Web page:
SafetyPee, read the conversation again. More flap BEFORE the take off roll commences great. Changing it in the middle of the roll is not something the FAA or Boeing would ever endorse..
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Old 23rd May 2020, 16:08
  #22 (permalink)  
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Originally Posted by 8che View Post
SafetyPee, read the conversation again. More flap BEFORE the take off roll commences great. Changing it in the middle of the roll is not something the FAA or Boeing would ever endorse..
Lets be clear what we are talking about here; you are barrelling down the RW with, for example, a V1 of 130 kts (I'm in an A320). Shortly after the "100 kts" call - say for arguments sake 110kts - the speed trend arrow goes from the top of the speed scale to zero and the CAS stagnates. The wind arrow on the PFD shows a significant and unforecast tailwind.The end of the RW approaches - whats to do? Clearly, your calculated performance is now out of the window and you are in survival mode - the FCTM/FCOM no longer helps.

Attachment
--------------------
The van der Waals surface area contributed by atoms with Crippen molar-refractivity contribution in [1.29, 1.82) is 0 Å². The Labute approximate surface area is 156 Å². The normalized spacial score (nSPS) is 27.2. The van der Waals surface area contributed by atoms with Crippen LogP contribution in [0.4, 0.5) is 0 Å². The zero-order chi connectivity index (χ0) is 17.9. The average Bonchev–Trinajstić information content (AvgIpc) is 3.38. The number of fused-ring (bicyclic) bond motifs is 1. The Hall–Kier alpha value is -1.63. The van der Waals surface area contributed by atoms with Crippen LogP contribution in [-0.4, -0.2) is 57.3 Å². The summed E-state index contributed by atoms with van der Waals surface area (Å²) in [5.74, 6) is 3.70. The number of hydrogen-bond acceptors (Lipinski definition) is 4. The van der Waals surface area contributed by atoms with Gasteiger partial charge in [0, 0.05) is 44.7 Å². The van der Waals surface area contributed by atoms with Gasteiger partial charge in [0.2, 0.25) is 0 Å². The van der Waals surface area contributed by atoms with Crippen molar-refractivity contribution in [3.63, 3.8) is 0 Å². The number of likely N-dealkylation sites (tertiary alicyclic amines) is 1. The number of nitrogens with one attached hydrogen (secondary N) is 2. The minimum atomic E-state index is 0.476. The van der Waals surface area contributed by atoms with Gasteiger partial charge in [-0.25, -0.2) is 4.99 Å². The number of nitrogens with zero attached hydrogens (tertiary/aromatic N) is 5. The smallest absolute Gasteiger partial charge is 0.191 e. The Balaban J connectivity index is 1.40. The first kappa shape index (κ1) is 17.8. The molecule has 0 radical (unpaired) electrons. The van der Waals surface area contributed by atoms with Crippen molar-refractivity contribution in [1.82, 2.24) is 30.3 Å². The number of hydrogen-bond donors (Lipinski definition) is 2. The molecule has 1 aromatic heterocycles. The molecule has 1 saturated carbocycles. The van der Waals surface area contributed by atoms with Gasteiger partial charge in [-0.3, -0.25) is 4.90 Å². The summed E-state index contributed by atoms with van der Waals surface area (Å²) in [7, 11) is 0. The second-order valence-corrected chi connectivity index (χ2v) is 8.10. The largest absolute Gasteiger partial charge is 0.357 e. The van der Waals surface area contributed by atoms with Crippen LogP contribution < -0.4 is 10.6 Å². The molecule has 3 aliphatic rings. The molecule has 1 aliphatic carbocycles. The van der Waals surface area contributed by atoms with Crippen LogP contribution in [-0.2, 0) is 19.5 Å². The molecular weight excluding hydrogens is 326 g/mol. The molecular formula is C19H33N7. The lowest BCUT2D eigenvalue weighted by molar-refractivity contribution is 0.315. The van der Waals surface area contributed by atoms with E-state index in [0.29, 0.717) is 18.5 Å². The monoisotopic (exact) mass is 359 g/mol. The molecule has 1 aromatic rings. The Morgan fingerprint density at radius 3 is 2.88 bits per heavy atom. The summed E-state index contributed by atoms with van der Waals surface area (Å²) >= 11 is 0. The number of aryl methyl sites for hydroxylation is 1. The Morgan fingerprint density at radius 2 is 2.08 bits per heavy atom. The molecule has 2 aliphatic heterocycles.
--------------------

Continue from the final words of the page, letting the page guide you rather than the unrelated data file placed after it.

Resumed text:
TOGA - sure.
Rotate at 110kts - maybe.
Sit and wait for Vr - could be noisy and expensive - GS is by now way higher than the CAS
If an increased flap setting is available to aid the ac to fly - maybe.
Stop - no way.

Other positive contributions are of course welcome.
mcdhu is online now  
Old 23rd May 2020, 17:15
  #23 (permalink)  
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The modelling representation of windshears in simulators has the same basis as that of the aircraft - measured data. But while the aircraft model is derived from aircraft data, the windshears (and indeed other things) are dervived from more general data. There are in fact a range of "canned" wind profiles derived from a number of real life events, and those can be used (they are also used in windshear warning/guidance certification tests).